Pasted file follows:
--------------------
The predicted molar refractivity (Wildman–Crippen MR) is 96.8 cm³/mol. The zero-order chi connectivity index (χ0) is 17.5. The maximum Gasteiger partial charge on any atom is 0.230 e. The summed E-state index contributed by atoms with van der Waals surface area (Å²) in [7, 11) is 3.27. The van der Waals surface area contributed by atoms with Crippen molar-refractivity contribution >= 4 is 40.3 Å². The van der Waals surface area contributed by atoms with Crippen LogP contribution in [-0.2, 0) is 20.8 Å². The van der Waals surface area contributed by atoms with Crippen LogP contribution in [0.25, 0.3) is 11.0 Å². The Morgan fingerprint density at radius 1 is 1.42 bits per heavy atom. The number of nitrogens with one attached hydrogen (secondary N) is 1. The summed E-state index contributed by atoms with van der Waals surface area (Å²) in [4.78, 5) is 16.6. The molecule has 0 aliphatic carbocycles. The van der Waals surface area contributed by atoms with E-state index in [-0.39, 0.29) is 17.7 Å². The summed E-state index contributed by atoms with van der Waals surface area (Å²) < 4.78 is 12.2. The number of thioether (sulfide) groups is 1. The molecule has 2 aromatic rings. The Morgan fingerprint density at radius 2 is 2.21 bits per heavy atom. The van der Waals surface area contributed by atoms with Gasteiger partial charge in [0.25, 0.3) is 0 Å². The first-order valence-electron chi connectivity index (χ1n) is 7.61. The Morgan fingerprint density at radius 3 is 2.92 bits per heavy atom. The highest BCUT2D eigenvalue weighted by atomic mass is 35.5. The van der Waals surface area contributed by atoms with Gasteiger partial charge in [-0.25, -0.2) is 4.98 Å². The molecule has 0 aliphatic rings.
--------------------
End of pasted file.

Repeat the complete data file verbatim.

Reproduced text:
The predicted molar refractivity (Wildman–Crippen MR) is 96.8 cm³/mol. The zero-order chi connectivity index (χ0) is 17.5. The maximum Gasteiger partial charge on any atom is 0.230 e. The summed E-state index contributed by atoms with van der Waals surface area (Å²) in [7, 11) is 3.27. The van der Waals surface area contributed by atoms with Crippen molar-refractivity contribution >= 4 is 40.3 Å². The van der Waals surface area contributed by atoms with Crippen LogP contribution in [-0.2, 0) is 20.8 Å². The van der Waals surface area contributed by atoms with Crippen LogP contribution in [0.25, 0.3) is 11.0 Å². The Morgan fingerprint density at radius 1 is 1.42 bits per heavy atom. The number of nitrogens with one attached hydrogen (secondary N) is 1. The summed E-state index contributed by atoms with van der Waals surface area (Å²) in [4.78, 5) is 16.6. The molecule has 0 aliphatic carbocycles. The van der Waals surface area contributed by atoms with E-state index in [-0.39, 0.29) is 17.7 Å². The summed E-state index contributed by atoms with van der Waals surface area (Å²) < 4.78 is 12.2. The number of thioether (sulfide) groups is 1. The molecule has 2 aromatic rings. The Morgan fingerprint density at radius 2 is 2.21 bits per heavy atom. The van der Waals surface area contributed by atoms with Gasteiger partial charge in [0.25, 0.3) is 0 Å². The first-order valence-electron chi connectivity index (χ1n) is 7.61. The Morgan fingerprint density at radius 3 is 2.92 bits per heavy atom. The highest BCUT2D eigenvalue weighted by atomic mass is 35.5. The van der Waals surface area contributed by atoms with Gasteiger partial charge in [-0.25, -0.2) is 4.98 Å². The molecule has 0 aliphatic rings.